Battle of Columbus

The Civil War Battle of Columbus took place on Sunday, April 16, 1865, resulting in the Federal capture of Columbus, Georgia, and the destruction of its important Confederate industrial complex. The fight also marked the final of the series of battles won by Federal cavalry under the overall command of Maj. Gen. James H. Wilson as they swept through Alabama and into Georgia in March and April of 1865. Featuring a rare nighttime attack, the battle took place on both the Alabama and Georgia banks of the Chattahoochee River, which marks the border between those states. 

By the spring of 1865, Columbus stood as one of the top Federal military targets in what remained of the Confederacy because of its strategic significance. It was situated at the head of navigation of the Chattahoochee River and was a transport hub for one of the South’s primary cotton production areas with one of the last railroads to remain in operation in the region. More importantly, its concentration of military industrial sites made Columbus of immediate concern to Wilson after his capture of Selma (April 2) and Montgomery (April 12). As one of the most productive ordnance and equipment manufacturing centers in the South throughout the war, the facilities at Columbus were vital to any chance of a continued Confederate war effort.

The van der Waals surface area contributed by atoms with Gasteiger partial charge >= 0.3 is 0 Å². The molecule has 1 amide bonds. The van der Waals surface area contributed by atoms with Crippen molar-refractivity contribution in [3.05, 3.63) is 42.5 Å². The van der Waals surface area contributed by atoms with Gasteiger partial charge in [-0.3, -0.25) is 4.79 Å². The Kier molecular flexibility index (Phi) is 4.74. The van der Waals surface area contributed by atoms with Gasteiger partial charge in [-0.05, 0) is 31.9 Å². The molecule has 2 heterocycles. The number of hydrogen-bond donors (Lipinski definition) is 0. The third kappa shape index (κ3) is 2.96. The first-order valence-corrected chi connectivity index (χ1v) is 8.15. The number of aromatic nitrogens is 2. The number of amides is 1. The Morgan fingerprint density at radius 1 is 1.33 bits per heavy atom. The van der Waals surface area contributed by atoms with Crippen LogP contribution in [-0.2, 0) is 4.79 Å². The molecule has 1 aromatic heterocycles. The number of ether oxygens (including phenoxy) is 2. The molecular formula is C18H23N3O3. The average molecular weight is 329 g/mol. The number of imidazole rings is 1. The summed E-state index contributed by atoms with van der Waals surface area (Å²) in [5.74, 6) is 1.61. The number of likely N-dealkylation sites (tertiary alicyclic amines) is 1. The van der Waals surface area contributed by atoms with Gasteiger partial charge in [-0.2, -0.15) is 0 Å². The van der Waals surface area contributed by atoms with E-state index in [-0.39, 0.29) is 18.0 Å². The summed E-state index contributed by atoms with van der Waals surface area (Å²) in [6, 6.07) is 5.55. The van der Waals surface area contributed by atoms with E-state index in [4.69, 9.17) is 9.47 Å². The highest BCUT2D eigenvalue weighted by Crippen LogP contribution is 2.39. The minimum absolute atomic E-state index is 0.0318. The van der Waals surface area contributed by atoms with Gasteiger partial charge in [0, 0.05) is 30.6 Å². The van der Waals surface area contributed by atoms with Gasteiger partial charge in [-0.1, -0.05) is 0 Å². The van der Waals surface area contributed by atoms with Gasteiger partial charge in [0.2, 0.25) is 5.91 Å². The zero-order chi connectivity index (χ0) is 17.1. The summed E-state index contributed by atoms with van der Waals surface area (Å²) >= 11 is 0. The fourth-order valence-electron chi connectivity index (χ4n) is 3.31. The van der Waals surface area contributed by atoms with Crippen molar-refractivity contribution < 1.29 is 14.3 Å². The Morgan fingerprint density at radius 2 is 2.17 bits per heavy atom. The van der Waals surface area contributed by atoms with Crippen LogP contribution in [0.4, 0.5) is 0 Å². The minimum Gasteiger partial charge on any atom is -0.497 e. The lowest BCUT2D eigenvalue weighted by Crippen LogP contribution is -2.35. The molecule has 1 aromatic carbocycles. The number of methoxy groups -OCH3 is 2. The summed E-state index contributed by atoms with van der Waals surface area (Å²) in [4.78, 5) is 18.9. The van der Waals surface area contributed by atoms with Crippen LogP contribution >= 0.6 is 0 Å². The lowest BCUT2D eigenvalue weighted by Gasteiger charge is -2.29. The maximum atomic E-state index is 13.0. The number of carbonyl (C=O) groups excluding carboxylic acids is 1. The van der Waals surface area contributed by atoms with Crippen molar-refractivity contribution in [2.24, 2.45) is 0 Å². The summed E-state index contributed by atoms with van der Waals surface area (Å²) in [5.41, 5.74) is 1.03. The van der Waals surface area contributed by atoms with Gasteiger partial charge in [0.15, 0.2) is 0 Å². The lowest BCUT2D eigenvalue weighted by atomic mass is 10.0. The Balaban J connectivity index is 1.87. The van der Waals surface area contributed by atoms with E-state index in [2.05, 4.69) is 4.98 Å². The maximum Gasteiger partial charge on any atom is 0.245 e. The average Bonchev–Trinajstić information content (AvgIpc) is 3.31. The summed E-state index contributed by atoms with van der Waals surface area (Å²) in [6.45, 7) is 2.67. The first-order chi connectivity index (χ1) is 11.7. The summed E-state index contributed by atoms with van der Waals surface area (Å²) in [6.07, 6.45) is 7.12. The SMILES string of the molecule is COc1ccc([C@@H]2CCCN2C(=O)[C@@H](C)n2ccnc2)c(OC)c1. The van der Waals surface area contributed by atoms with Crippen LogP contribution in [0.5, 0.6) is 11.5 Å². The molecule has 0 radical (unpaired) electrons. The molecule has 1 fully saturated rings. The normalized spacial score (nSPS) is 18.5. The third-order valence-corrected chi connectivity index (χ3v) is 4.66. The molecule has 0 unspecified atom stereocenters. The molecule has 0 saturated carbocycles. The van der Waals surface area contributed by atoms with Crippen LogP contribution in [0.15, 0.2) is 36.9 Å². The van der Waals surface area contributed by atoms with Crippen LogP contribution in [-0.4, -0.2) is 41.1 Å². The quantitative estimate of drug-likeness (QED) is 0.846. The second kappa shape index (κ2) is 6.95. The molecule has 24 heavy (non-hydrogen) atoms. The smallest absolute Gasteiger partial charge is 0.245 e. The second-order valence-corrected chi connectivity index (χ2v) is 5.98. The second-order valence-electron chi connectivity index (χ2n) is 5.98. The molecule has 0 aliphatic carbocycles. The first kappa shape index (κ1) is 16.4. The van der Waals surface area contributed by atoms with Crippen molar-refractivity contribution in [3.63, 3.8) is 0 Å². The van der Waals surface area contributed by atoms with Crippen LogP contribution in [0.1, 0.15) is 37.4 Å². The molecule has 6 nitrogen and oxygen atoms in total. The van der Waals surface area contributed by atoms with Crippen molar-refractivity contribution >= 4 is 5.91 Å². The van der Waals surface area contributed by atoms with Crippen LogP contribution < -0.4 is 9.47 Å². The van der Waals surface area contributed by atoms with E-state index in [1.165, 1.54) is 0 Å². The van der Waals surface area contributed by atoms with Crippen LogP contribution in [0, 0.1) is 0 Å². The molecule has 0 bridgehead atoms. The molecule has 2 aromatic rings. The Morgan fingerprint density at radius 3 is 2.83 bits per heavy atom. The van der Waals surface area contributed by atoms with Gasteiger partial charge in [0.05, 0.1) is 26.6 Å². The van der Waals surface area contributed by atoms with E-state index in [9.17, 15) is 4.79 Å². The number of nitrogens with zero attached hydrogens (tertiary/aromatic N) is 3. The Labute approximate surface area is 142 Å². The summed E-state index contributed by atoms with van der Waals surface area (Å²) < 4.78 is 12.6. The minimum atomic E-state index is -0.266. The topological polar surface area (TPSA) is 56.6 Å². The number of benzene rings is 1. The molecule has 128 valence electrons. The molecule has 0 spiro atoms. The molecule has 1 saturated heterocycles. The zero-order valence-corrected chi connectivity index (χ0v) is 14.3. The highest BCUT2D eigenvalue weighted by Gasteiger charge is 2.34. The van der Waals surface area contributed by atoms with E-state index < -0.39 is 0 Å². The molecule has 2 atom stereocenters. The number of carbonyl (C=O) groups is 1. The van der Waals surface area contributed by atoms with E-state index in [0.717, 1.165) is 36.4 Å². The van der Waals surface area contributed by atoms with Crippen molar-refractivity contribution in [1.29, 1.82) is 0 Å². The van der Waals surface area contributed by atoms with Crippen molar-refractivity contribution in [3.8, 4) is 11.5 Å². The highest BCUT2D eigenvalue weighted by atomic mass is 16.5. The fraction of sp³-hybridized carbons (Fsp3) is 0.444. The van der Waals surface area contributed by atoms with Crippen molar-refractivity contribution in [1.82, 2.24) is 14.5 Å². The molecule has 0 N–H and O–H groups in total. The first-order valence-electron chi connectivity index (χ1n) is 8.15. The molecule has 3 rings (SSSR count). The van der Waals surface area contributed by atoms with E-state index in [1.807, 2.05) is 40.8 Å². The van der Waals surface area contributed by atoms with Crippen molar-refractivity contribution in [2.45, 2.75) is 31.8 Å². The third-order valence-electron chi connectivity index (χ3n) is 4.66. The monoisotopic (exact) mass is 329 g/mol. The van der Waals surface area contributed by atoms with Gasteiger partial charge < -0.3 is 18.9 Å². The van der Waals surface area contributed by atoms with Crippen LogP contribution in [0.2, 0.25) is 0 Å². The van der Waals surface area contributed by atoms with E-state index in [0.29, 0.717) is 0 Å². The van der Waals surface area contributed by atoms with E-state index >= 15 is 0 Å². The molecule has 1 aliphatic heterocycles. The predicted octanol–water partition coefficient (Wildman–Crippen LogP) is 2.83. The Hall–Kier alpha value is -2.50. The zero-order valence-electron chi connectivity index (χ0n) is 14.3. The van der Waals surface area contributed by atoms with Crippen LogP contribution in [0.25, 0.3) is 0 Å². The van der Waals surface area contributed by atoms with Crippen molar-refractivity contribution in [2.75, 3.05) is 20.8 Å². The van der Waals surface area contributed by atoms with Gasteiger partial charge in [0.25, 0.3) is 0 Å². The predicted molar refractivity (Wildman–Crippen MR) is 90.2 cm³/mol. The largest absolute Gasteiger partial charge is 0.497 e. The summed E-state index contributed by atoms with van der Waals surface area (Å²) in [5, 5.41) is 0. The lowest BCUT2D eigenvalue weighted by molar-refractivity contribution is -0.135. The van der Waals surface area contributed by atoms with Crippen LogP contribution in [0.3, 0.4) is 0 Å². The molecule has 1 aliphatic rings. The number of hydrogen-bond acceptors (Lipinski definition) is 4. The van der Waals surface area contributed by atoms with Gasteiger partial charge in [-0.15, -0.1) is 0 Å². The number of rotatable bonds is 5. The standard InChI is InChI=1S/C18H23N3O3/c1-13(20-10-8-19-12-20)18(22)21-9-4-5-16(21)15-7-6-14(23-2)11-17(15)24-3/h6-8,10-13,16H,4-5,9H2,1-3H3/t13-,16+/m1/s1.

Among dozens of establishments producing items for the Confederacy at Columbus were textile mills manufacturing cloth for uniforms and factories making rifles, pistols, cannons, swords, and a wide range of ammunition, as well as shoes, saddles, belts, buckles, bayonets, and a host of assorted other items. The site also housed one of the Confederacy’s major steam boiler works and a naval yard producing the last ironclad gunboat for the Confederate Navy. The city’s population had swelled to approximately 20,000 by the time of Wilson’s raid, more than double its prewar number, owing to a massive influx of war industry workers and refugees from other areas of the South.  

Although Wilson commanded well over 12,000 men in total, only advance elements of his Fourth Division, under the command of Maj. Gen. Emory Upton, fought at Columbus. This division included veteran troopers from Missouri, Iowa, and Ohio units, numbering about 2,800 men in all. To contest their advance on Columbus, Confederate authorities under the overall command of Gen. Howell Cobb, a former governor of Georgia and U.S. Secretary of the Treasury, had hastily assembled a force comprised of remnants of veteran units paired with an assemblage of mostly ill-trained and poorly equipped conscripts; a motley force of perhaps 3,300 men.